Story Contest 2019 #1 - Highly Commended Stories »

Highly Commended Story - Forgive But Not Forget

“Forgive But Not Forget” by Rachael Tay, CHIJ St. Nicholas Girls’ Primary School, Singapore, is the Highly Commended story in the junior category of the first biannual Short Story Contest 2019.

Rachael enjoys reading action, adventure, fantasy, and realistic fiction. She is currently reading Chris Colfer’s ‘Land of Stories’ series and Rick Riordan’s ‘Percy Jackson & the Olympians’ series. She loves to create story booklets with her friends after writing stories, both on her own and collaboratively. She is also passionate about competitive running, playing the drums, and drawing. Rachael aspires to be a graphic designer and drummer.

Forgive But Not Forget

“Ashley! Clean the storeroom now! It’s such a mess!” her mother exclaimed, looking exasperated.

“Yes, Mum,” Ashley grumbled as she trudged down the stairs. ‘Cleaning is so tedious!’ she thought. As she stacked the books up into a pile, she stumbled across an old, dusty photograph. ‘What’s this?’ she wondered. She gently wiped off the dust and peered at them. She recognised them at once. She smiled, looking from face to face, remembering all the fun she and her old primary school friends had had together. Just then, something caught her eye. It was her former best friend, Rachel .Memories of friendships and sadness flooded her mind. She was ten years old again…

“Rachel, can I tell you a secret?” Ashley whispered, tapping Rachel’s shoulder.

“Yes, what is it?” Rachel asked, turning around.

“But promise you won’t tell anyone?” Ashley asked her face contorted with anxiety.

Rachel nodded vigorously. “Tell me!”

Ashley took a deep breath. “I…I can move things.”

“So can I! Everyone can! What’s so secret about that?”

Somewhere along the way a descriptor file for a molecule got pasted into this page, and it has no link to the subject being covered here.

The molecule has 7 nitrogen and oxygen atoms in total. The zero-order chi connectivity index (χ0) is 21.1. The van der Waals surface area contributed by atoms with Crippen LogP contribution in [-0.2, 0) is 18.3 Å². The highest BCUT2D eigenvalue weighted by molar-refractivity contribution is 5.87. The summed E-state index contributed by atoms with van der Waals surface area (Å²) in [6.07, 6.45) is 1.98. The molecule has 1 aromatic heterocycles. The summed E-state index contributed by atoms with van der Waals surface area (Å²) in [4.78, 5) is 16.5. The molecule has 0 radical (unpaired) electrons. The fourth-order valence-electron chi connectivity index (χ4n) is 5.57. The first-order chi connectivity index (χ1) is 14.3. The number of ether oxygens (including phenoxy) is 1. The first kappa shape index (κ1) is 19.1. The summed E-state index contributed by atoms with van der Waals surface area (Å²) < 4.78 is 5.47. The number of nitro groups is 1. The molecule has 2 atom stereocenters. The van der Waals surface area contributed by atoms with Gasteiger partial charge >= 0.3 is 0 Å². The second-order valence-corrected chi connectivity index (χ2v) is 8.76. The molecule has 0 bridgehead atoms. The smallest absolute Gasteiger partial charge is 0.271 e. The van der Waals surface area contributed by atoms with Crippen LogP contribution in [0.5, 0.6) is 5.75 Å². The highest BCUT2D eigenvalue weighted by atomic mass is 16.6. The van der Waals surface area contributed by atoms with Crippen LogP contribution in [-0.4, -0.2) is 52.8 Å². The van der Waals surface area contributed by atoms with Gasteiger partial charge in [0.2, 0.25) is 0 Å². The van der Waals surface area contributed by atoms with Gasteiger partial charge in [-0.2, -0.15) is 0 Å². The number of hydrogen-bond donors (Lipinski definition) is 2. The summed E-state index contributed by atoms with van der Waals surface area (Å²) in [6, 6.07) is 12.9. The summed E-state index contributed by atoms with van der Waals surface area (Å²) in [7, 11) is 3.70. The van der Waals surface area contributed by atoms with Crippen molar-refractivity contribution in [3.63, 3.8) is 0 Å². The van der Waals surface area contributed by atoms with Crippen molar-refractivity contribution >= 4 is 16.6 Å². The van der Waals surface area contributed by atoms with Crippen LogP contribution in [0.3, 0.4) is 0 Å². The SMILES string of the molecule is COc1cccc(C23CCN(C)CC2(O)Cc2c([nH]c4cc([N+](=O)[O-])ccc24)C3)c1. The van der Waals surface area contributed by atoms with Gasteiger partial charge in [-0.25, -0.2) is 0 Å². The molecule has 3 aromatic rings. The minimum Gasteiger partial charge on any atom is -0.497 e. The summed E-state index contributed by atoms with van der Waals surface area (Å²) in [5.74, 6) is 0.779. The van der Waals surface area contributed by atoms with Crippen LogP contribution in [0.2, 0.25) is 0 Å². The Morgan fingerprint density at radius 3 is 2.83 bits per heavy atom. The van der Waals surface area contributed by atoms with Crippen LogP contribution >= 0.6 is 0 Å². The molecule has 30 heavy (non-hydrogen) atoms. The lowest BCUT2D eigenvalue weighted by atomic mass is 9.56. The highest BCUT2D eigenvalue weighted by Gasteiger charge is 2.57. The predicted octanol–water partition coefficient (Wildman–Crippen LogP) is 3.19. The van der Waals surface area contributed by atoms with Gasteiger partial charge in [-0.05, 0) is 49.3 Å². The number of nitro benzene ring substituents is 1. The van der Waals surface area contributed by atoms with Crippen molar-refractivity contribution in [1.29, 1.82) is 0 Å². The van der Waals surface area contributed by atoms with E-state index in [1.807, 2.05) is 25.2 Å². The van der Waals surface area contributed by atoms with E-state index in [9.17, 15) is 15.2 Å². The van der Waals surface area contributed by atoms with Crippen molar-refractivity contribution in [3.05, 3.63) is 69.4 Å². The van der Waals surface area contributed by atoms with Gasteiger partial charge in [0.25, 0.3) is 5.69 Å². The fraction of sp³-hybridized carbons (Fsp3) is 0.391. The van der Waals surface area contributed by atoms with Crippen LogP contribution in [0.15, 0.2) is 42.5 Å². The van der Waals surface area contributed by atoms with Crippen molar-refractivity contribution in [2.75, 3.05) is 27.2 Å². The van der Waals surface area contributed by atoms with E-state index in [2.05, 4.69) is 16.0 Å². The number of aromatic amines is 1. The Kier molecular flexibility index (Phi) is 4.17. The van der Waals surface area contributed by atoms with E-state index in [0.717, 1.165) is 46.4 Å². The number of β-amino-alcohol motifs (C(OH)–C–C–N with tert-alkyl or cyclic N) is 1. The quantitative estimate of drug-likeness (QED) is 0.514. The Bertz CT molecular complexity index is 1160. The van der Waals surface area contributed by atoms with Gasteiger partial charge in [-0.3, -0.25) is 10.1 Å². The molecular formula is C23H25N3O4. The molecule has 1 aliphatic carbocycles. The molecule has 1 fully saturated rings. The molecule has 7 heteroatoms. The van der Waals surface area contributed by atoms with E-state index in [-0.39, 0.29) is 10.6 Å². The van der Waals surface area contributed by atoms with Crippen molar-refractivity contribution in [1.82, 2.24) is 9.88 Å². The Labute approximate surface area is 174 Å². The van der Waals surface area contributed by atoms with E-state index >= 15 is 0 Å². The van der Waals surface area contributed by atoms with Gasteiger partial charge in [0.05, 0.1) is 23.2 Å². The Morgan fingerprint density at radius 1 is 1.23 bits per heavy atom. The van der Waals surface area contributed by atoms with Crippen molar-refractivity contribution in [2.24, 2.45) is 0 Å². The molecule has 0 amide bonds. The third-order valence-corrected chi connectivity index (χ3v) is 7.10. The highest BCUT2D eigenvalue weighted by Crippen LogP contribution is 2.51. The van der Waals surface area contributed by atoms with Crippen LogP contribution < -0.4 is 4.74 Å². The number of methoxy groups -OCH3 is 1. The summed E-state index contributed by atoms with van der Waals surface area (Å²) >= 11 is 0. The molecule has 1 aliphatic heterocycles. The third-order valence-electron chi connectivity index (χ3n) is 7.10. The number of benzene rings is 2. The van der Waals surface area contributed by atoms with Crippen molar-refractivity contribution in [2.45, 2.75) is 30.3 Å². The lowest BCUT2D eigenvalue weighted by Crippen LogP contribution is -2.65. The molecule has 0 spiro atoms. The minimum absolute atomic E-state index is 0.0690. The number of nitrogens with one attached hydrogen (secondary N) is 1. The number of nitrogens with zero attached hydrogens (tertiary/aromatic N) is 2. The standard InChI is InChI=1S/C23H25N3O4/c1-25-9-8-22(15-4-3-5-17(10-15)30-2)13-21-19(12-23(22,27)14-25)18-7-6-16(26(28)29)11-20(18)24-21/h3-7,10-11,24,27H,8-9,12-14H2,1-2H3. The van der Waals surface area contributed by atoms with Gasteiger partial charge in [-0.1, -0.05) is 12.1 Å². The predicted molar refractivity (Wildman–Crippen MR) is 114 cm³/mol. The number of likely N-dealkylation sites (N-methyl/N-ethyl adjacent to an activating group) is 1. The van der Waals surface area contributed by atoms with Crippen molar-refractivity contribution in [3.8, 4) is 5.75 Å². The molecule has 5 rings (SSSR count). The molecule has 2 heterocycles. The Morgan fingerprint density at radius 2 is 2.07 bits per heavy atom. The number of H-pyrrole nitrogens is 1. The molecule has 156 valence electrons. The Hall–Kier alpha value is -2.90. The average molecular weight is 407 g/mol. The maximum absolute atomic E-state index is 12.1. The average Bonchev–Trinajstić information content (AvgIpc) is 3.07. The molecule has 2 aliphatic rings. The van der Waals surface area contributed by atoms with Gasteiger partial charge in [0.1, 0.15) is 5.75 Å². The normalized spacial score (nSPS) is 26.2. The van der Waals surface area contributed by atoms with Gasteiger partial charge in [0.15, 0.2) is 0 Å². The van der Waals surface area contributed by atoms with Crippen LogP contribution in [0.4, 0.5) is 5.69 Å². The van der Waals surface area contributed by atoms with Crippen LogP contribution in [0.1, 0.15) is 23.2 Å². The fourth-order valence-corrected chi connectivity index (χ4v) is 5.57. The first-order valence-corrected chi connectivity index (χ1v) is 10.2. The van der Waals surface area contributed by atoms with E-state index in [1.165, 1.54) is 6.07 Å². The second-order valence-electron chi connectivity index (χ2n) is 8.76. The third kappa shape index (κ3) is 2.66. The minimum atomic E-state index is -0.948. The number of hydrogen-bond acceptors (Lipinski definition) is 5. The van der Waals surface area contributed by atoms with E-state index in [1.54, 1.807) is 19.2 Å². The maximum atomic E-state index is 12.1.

“No, I can move things with my eyes. I’ll show you.” Ashley stood up and stared at a pen on the table. Slowly but surely, the pen began to move. “See? That’s what I meant.” She turned to look at Rachel.

“It…moved!” Rachel’s eyes lit up. “Can you bend spoons too?” she asked, her voice oozing with admiration.

“Yes…but don’t tell anyone! I only told you because I don’t trust anyone else!”

“Yes, yes. I won’t.” Rachel’s eyes shifted nervously to the ground. “I...I gotta go! See you tomorrow!” With that, she dashed off.

The next day, Ashley walked into the classroom and noticed a group of girls gathered around the table. ‘Why are they up to?’ she thought.

“Look! I can make my wallet move with my eyes!” Sana pulled the strap of her wallet and it fell, causing a peal of laughter from the girls.

“I can make my arms move!” Lisa jutted out her chin, flapping her arms like a chicken trying to take off, as she strutted around the classroom. The girls burst into laughter.

“Guys! It’s true! I saw her move the—” Rachel caught sight of Ashley and gasped.

Ashley’s eyes widened. She felt as if a stone had embedded itself in her chest. She covered her mouth, her eyes brimming with tears. How could she! Isn’t she my friend? She promised me! I shouldn’t have told her! She stood up and ran from the room.

Rachel ran after her. “Ashley! Wait! I didn’t mean to tell anyone!”

“Go away! I don’t trust you anymore!” Ashley ran towards the playground, tears streaming down her face.

“Please, Ashley! I’m so sorry! Please forgive me!” Rachel grabbed Ashley’s hand.

“Forgive?” Ashley stopped and turned around. “After what you’ve done?”

“Yes. Forgive and forget?” Rachel looked hopeful.

“Ashley! Why are you sitting here dreaming? Didn’t I ask you to tidy the storeroom?”

Ashley suddenly snapped back into the present. “Yes, Mum”, she mumbled, biting her lip. She carefully placed the photograph on the shelf. I can forgive, she thought, but never forget.

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